University of Lethbridge master’s programs fill personal and professional goals

Deadlines are looming for a number of Faculty of Education master’s programs that expand career opportunities for today’s educators.

For Beth Mills (MC ’15), completing a Master’s of Counselling at the University of Lethbridge was challenging and intense but worth every late-night study session.

“I felt I learned so much as a person and as a professional,” she says. “I had a really good experience. It is hard work but if you have a passion for counselling and for learning, it’s 100 per cent worth it. It’s an experience I would never take back.”

She wouldn’t hesitate to recommend the program to others. The Faculty of Education offers a Master of Counselling (MC) and a Master of Education (MEd). Students in the MEd program can choose from concentrations in curriculum and assessment, educational leadership and counselling psychology. Anyone interested is encouraged to apply to either program by the Dec. 1 deadline.

Mills (BA ’09), now a student program advisor in the Faculty of Arts and Science, majored in psychology as an undergraduate and took as many counselling courses as she could. After graduating, she worked for the Canadian Mental Health Association in their Pathways to Housing program.

“Through that work, I was able to consult with many mental health practitioners in Lethbridge and see the many positive benefits that can arise from a focus on mental health and wellness. It was this experience that really awakened my passion to pursue an education in counselling,” says Mills.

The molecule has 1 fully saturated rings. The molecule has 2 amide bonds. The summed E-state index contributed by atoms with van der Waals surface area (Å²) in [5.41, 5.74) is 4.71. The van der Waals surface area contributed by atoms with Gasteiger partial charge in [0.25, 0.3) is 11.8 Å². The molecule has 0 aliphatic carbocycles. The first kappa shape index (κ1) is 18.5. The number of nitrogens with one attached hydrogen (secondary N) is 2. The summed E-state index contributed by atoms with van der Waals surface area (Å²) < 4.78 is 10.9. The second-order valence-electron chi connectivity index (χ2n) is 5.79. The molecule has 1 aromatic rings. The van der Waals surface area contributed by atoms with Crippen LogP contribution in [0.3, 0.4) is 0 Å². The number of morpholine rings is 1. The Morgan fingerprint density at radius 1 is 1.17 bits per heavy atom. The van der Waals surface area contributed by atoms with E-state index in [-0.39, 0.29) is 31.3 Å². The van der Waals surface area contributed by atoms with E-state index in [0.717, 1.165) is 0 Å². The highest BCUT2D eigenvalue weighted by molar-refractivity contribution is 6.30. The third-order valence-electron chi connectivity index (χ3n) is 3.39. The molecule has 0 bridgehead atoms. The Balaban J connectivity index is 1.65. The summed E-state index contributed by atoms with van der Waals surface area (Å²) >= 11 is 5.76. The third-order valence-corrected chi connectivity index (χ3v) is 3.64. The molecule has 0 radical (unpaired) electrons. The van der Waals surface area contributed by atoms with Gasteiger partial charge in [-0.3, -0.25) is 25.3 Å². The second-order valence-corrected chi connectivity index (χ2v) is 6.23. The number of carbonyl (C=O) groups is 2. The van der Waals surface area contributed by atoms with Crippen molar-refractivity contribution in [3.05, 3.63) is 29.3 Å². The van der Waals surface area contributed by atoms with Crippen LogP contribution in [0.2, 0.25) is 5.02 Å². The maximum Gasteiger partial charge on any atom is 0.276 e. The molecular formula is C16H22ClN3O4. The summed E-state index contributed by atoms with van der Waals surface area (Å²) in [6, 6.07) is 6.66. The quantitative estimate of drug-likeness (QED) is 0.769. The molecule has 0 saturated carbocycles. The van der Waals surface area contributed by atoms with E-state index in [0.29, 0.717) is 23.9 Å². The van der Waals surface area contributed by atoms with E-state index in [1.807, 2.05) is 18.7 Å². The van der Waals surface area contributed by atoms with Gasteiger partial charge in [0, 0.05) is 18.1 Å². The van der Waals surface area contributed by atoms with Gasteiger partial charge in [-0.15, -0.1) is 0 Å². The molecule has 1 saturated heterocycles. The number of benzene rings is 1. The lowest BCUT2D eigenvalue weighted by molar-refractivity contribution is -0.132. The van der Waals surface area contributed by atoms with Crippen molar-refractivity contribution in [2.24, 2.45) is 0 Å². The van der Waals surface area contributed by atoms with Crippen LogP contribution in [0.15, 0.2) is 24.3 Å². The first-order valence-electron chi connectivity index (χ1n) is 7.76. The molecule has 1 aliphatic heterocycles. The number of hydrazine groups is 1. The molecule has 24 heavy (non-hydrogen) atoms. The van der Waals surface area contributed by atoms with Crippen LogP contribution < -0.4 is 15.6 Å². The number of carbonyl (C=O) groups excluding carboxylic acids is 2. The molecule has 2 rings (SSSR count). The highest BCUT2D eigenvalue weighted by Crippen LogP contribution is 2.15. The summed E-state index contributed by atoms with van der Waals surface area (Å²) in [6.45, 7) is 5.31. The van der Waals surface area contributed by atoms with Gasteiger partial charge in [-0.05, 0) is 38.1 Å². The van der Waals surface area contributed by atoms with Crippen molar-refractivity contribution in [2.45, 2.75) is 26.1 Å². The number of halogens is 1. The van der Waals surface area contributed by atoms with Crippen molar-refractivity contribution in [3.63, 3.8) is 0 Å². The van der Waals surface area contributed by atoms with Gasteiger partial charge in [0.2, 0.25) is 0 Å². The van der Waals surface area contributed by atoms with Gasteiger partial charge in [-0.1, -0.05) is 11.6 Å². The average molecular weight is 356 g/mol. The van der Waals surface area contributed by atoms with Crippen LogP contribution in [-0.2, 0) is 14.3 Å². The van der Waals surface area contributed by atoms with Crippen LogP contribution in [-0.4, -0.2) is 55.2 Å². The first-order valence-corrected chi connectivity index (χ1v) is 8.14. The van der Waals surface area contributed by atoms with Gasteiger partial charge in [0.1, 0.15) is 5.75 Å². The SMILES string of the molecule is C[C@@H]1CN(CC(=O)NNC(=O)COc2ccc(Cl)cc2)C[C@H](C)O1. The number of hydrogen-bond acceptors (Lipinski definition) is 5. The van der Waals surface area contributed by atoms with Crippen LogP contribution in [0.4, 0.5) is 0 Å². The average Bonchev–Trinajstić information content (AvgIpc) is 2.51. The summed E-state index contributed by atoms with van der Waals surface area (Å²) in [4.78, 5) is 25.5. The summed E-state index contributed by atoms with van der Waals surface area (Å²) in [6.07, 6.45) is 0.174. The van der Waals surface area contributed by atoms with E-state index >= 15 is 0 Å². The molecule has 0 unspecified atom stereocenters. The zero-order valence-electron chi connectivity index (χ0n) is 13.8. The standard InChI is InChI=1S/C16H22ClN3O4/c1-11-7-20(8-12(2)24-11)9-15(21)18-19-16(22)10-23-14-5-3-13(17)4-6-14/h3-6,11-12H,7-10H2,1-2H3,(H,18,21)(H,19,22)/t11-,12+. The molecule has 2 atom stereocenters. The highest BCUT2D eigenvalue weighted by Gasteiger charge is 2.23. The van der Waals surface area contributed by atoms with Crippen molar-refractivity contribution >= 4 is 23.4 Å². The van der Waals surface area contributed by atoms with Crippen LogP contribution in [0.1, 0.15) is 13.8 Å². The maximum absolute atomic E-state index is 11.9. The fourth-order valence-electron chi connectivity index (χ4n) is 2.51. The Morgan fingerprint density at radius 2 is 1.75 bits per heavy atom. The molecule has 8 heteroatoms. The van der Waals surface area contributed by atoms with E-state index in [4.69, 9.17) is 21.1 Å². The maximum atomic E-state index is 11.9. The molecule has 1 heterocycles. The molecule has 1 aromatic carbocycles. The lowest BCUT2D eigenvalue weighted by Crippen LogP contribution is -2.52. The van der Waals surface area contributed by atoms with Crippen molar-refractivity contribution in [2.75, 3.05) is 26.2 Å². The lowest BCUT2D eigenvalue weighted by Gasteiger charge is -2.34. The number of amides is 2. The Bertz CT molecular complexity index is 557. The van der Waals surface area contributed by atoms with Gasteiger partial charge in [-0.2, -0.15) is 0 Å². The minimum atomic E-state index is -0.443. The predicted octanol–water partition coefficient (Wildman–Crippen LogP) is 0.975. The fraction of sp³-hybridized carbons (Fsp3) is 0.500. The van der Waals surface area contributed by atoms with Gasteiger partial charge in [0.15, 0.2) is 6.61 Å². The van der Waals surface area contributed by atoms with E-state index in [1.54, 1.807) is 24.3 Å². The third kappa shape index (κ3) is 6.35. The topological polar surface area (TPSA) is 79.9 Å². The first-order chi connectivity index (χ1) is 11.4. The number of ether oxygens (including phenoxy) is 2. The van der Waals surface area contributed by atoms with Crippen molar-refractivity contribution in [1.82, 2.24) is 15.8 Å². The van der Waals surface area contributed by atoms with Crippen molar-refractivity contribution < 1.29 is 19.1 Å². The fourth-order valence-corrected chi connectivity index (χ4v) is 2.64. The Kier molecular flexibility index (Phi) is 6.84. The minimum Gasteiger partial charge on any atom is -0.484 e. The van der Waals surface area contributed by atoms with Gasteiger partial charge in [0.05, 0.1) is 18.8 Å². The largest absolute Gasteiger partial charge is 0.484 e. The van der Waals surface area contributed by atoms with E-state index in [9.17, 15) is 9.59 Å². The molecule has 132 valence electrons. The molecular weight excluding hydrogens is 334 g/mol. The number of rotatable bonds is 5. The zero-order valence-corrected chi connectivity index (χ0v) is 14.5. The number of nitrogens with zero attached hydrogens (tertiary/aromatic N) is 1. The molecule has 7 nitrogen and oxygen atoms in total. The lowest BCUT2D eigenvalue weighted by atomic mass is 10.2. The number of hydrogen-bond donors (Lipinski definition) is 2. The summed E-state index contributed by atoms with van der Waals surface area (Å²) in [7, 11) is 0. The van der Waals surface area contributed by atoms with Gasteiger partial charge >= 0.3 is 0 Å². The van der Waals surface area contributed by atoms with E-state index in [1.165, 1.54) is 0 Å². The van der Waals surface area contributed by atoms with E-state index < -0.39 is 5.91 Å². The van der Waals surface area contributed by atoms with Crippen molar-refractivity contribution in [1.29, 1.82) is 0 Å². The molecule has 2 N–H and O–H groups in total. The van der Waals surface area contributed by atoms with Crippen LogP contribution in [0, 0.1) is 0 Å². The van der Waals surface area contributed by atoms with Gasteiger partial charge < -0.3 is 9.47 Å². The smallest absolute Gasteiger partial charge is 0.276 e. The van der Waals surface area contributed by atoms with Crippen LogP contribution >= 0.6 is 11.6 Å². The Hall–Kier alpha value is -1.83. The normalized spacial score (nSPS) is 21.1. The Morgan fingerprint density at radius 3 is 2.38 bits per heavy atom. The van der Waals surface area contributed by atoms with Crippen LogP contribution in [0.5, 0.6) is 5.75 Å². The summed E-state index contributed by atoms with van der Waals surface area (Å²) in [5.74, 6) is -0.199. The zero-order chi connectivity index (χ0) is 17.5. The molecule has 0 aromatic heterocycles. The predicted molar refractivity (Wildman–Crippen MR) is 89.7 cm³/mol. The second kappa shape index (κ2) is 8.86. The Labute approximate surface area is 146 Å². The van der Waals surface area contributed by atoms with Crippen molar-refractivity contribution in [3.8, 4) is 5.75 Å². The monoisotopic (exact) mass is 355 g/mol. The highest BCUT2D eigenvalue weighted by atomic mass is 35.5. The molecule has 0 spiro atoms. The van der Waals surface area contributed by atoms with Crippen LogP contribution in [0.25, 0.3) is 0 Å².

When she researched possible master’s programs, the three-year Master of Counselling, with its blend of online learning and in-class sessions during the summer, suited her schedule because it allowed her to continue working full time.

The final year is devoted to a practicum working directly with clients and completing a final project or portfolio. Mills chose to pursue a final project, as she wanted to learn more about different ways to promote positive self-esteem in adolescents. Along with a literature review on adolescent self-esteem, Mills studied group process work and a holistic wellness model to create a program for use with adolescents.

The group program was based on work she completed with a fellow MC graduate, Katherine Coleman. They had the opportunity to run the group together with students at a local middle school.

Mills’ work earned her a School of Graduate Studies medal of merit.

More information about Faculty of Education graduate programs and other master’s programs can be found on the School of Graduate Studies website.